Every once in a while you come across a photographer who coin-plains of unsatisfactory results with developing out papers, and just so often you find that it is the photographer and not the paper that is at fault.

Most of the trouble arises from the fact that as developing out papers are so much quicker than printing out papers, the user seems to feel that he must hurry, keeping pace with the short duration of exposure, and go slap dash, any old way or else his print will get away from him. In fact too much stress has been laid upon the time saving qualities of developing out papers, and the new manipulator seems to begrudge every moment that he should and must devote to the proper preparation of his developer and fixing bath.

With Nepera the producing of first class prints is a simple matter, only in saving time you must not waste it. For instance: your developer must be properly prepared, from the best and purest chemicals you can purchase, and carefully weighed and measured in accordance with the official formula. True enough, most any developer will produce some sort of an image when applied to a sheet of the paper exposed under a negative, but if the developer has been carelessly prepared, or not in accordance with the right formula, you cannot expect the best results and have been wasting some of the time you expected the paper to save.

Proper temperature of the developing solution plays an important part in the color and gradation of the print, and if you just guess at" the temperature instead of using the thermometer and the very few moments of time necessary to obtain the proper degree, you are wasting still more of the time that should be saved.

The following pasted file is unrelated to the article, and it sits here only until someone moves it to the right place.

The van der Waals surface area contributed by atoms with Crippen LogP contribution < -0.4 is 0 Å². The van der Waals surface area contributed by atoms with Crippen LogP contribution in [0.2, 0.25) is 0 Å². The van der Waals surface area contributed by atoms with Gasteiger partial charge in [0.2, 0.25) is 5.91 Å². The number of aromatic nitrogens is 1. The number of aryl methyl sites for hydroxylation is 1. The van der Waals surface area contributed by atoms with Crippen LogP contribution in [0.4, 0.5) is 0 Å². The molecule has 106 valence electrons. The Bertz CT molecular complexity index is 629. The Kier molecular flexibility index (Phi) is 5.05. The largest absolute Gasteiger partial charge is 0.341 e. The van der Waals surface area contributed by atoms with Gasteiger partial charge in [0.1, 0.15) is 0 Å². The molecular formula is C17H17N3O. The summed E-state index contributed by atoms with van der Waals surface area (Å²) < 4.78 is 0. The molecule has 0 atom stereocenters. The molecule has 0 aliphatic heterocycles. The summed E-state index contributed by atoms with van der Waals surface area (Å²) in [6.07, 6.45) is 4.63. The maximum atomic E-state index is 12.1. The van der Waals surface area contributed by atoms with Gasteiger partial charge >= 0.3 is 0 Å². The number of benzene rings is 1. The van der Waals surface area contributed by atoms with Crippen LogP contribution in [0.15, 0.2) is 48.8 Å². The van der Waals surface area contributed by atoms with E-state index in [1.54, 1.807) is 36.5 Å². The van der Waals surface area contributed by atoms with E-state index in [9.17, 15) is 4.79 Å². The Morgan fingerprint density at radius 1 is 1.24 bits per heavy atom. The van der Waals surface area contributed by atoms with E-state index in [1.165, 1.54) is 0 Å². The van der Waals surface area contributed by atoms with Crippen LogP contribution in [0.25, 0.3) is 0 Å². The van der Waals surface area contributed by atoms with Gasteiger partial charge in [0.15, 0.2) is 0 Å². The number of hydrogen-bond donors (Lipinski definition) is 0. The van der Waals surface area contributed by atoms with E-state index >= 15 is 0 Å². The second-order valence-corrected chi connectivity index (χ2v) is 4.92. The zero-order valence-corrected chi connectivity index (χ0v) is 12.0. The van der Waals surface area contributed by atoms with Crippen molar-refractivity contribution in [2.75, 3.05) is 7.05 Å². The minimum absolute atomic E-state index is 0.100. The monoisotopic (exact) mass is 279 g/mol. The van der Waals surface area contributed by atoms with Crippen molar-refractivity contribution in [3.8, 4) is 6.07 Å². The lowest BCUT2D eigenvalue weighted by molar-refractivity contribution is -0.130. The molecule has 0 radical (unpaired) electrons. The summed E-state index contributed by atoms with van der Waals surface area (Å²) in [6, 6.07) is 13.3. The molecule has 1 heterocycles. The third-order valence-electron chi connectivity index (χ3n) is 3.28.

To properly handle developing paper, follow the printed instructions exactly and thoroughly. Take time and pains to see that everything is just right - the time thus spent is not wasted, and this is the only way you can make developing out paper save you the amount of time it should save over any of the printing out processes.

Pie And Cake

Dear Mr. Editor:

On behalf of the fraternity I want to say that we can see through a wire fence.

We can see the point to your "bread and butter" phrase used in the Aristo advertising and the attempts made to create prejudice against you on account of it don't go. Of course, we also like and deserve lobster Newburg and ice cream and cake, and lots of us are getting these minor trills, to say nothing of automobiles. The man who implies, by giving it an unfair twist, that we can't see through a figure of speech, insults our intelligence. We require no diagram or kindergarten instruction to see that "bread and butter" work means business work, - work that sells, - work that assures an income.

Personally, I don't believe that the real people mean to put out such puerile attempts at prejudice creating as have been made in their name, but they have some second lieutenants and corporals who need disciplining. No early aid to the addled is necessary in the case of the profes-sional photographers. They, fortunately, have the mental capac-ity to understand an ordinary figure of speech and are also keen enough to see why the attempts at perverting the same are made.

That's all.

Yours truly.

Stereoscope.